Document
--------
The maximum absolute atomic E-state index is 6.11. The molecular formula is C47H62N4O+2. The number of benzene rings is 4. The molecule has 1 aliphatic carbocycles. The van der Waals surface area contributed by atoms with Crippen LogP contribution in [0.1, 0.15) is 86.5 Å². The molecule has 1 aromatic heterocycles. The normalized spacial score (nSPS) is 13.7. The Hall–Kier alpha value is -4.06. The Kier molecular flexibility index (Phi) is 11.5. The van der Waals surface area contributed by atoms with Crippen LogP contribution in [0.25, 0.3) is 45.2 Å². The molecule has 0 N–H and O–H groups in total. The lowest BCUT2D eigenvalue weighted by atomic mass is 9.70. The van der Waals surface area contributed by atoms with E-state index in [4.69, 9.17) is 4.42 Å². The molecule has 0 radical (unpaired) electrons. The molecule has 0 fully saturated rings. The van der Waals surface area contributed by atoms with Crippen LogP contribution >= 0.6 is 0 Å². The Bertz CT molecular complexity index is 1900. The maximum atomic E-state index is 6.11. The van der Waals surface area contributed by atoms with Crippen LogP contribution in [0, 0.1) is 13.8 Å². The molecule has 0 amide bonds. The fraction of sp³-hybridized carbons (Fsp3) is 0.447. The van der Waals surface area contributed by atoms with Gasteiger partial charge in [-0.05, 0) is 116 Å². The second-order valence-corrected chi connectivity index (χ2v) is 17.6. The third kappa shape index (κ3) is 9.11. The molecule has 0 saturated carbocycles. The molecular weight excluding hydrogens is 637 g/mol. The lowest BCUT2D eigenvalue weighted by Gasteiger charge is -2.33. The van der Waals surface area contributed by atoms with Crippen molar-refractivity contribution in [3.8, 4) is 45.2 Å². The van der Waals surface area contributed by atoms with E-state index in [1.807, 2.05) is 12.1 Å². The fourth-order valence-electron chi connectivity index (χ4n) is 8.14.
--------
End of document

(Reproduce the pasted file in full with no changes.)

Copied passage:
The maximum absolute atomic E-state index is 6.11. The molecular formula is C47H62N4O+2. The number of benzene rings is 4. The molecule has 1 aliphatic carbocycles. The van der Waals surface area contributed by atoms with Crippen LogP contribution in [0.1, 0.15) is 86.5 Å². The molecule has 1 aromatic heterocycles. The normalized spacial score (nSPS) is 13.7. The Hall–Kier alpha value is -4.06. The Kier molecular flexibility index (Phi) is 11.5. The van der Waals surface area contributed by atoms with Crippen LogP contribution in [0.25, 0.3) is 45.2 Å². The molecule has 0 N–H and O–H groups in total. The lowest BCUT2D eigenvalue weighted by atomic mass is 9.70. The van der Waals surface area contributed by atoms with E-state index in [4.69, 9.17) is 4.42 Å². The molecule has 0 radical (unpaired) electrons. The molecule has 0 fully saturated rings. The van der Waals surface area contributed by atoms with Crippen LogP contribution >= 0.6 is 0 Å². The Bertz CT molecular complexity index is 1900. The maximum atomic E-state index is 6.11. The van der Waals surface area contributed by atoms with Crippen LogP contribution in [0, 0.1) is 13.8 Å². The molecule has 0 amide bonds. The fraction of sp³-hybridized carbons (Fsp3) is 0.447. The van der Waals surface area contributed by atoms with Gasteiger partial charge in [-0.05, 0) is 116 Å². The second-order valence-corrected chi connectivity index (χ2v) is 17.6. The third kappa shape index (κ3) is 9.11. The molecule has 0 saturated carbocycles. The molecular weight excluding hydrogens is 637 g/mol. The lowest BCUT2D eigenvalue weighted by Gasteiger charge is -2.33. The van der Waals surface area contributed by atoms with Crippen molar-refractivity contribution in [3.8, 4) is 45.2 Å². The van der Waals surface area contributed by atoms with E-state index in [1.807, 2.05) is 12.1 Å². The fourth-order valence-electron chi connectivity index (χ4n) is 8.14.